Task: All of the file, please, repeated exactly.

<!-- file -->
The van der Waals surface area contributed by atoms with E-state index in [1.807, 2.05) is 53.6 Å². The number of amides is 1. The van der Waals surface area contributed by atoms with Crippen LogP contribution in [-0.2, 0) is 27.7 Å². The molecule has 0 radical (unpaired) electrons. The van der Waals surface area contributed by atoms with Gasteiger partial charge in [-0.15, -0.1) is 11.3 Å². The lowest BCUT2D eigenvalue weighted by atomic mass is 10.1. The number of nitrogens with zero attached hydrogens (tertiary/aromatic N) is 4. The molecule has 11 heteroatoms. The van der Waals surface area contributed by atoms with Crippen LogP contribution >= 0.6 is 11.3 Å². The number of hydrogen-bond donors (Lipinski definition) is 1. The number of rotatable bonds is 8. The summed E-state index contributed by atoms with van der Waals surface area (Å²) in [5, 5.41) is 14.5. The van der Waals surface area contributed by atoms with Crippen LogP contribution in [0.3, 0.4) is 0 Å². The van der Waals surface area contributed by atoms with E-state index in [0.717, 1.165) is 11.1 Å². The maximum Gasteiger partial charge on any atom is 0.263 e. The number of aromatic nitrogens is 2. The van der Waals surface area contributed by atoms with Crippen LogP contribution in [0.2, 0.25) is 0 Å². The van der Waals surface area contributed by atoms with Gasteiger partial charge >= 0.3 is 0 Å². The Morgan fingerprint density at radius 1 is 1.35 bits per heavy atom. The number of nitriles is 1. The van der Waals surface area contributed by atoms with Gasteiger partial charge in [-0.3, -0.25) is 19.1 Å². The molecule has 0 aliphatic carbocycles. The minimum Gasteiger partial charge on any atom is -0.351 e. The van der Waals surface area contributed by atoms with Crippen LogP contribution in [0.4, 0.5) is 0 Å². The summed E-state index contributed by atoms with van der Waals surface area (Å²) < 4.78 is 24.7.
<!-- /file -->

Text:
The van der Waals surface area contributed by atoms with E-state index in [1.807, 2.05) is 53.6 Å². The number of amides is 1. The van der Waals surface area contributed by atoms with Crippen LogP contribution in [-0.2, 0) is 27.7 Å². The molecule has 0 radical (unpaired) electrons. The van der Waals surface area contributed by atoms with Gasteiger partial charge in [-0.15, -0.1) is 11.3 Å². The lowest BCUT2D eigenvalue weighted by atomic mass is 10.1. The number of nitrogens with zero attached hydrogens (tertiary/aromatic N) is 4. The molecule has 11 heteroatoms. The van der Waals surface area contributed by atoms with Crippen LogP contribution >= 0.6 is 11.3 Å². The number of hydrogen-bond donors (Lipinski definition) is 1. The number of rotatable bonds is 8. The summed E-state index contributed by atoms with van der Waals surface area (Å²) in [5, 5.41) is 14.5. The van der Waals surface area contributed by atoms with Crippen LogP contribution in [0.3, 0.4) is 0 Å². The van der Waals surface area contributed by atoms with E-state index in [0.717, 1.165) is 11.1 Å². The maximum Gasteiger partial charge on any atom is 0.263 e. The number of aromatic nitrogens is 2. The van der Waals surface area contributed by atoms with Crippen LogP contribution in [0.2, 0.25) is 0 Å². The van der Waals surface area contributed by atoms with Gasteiger partial charge >= 0.3 is 0 Å². The Morgan fingerprint density at radius 1 is 1.35 bits per heavy atom. The number of nitriles is 1. The van der Waals surface area contributed by atoms with Gasteiger partial charge in [-0.3, -0.25) is 19.1 Å². The molecule has 0 aliphatic carbocycles. The minimum Gasteiger partial charge on any atom is -0.351 e. The van der Waals surface area contributed by atoms with Crippen LogP contribution in [0.4, 0.5) is 0 Å². The summed E-state index contributed by atoms with van der Waals surface area (Å²) < 4.78 is 24.7.